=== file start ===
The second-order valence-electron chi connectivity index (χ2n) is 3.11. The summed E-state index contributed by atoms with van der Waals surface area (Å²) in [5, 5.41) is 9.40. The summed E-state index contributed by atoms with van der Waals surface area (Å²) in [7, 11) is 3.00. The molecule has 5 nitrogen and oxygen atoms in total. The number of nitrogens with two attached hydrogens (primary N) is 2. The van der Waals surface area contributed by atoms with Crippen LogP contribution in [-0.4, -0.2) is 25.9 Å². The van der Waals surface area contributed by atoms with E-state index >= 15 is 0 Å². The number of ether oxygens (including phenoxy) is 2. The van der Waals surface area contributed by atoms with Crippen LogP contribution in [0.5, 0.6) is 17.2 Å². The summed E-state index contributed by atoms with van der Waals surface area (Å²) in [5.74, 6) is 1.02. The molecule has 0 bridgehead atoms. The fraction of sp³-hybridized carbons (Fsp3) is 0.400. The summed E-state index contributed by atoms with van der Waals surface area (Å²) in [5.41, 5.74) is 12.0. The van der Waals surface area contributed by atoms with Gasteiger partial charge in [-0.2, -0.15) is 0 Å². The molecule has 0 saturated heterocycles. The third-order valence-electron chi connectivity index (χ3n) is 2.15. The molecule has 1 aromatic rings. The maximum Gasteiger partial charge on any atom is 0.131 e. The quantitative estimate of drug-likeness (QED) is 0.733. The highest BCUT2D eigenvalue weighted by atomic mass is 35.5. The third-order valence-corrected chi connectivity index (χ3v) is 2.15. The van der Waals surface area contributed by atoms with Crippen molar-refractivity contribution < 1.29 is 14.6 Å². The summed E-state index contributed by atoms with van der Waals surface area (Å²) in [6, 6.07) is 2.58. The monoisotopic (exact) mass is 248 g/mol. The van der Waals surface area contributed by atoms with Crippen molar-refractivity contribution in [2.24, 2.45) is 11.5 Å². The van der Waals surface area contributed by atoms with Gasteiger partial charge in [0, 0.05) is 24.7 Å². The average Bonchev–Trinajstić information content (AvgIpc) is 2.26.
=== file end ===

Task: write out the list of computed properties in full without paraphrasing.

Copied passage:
The second-order valence-electron chi connectivity index (χ2n) is 3.11. The summed E-state index contributed by atoms with van der Waals surface area (Å²) in [5, 5.41) is 9.40. The summed E-state index contributed by atoms with van der Waals surface area (Å²) in [7, 11) is 3.00. The molecule has 5 nitrogen and oxygen atoms in total. The number of nitrogens with two attached hydrogens (primary N) is 2. The van der Waals surface area contributed by atoms with Crippen LogP contribution in [-0.4, -0.2) is 25.9 Å². The van der Waals surface area contributed by atoms with E-state index >= 15 is 0 Å². The number of ether oxygens (including phenoxy) is 2. The van der Waals surface area contributed by atoms with Crippen LogP contribution in [0.5, 0.6) is 17.2 Å². The summed E-state index contributed by atoms with van der Waals surface area (Å²) in [5.74, 6) is 1.02. The molecule has 0 bridgehead atoms. The fraction of sp³-hybridized carbons (Fsp3) is 0.400. The summed E-state index contributed by atoms with van der Waals surface area (Å²) in [5.41, 5.74) is 12.0. The van der Waals surface area contributed by atoms with Gasteiger partial charge in [-0.2, -0.15) is 0 Å². The molecule has 0 saturated heterocycles. The third-order valence-electron chi connectivity index (χ3n) is 2.15. The molecule has 1 aromatic rings. The maximum Gasteiger partial charge on any atom is 0.131 e. The quantitative estimate of drug-likeness (QED) is 0.733. The highest BCUT2D eigenvalue weighted by atomic mass is 35.5. The third-order valence-corrected chi connectivity index (χ3v) is 2.15. The van der Waals surface area contributed by atoms with Crippen molar-refractivity contribution < 1.29 is 14.6 Å². The summed E-state index contributed by atoms with van der Waals surface area (Å²) in [6, 6.07) is 2.58. The monoisotopic (exact) mass is 248 g/mol. The van der Waals surface area contributed by atoms with Crippen molar-refractivity contribution in [2.24, 2.45) is 11.5 Å². The van der Waals surface area contributed by atoms with Gasteiger partial charge in [0, 0.05) is 24.7 Å². The average Bonchev–Trinajstić information content (AvgIpc) is 2.26.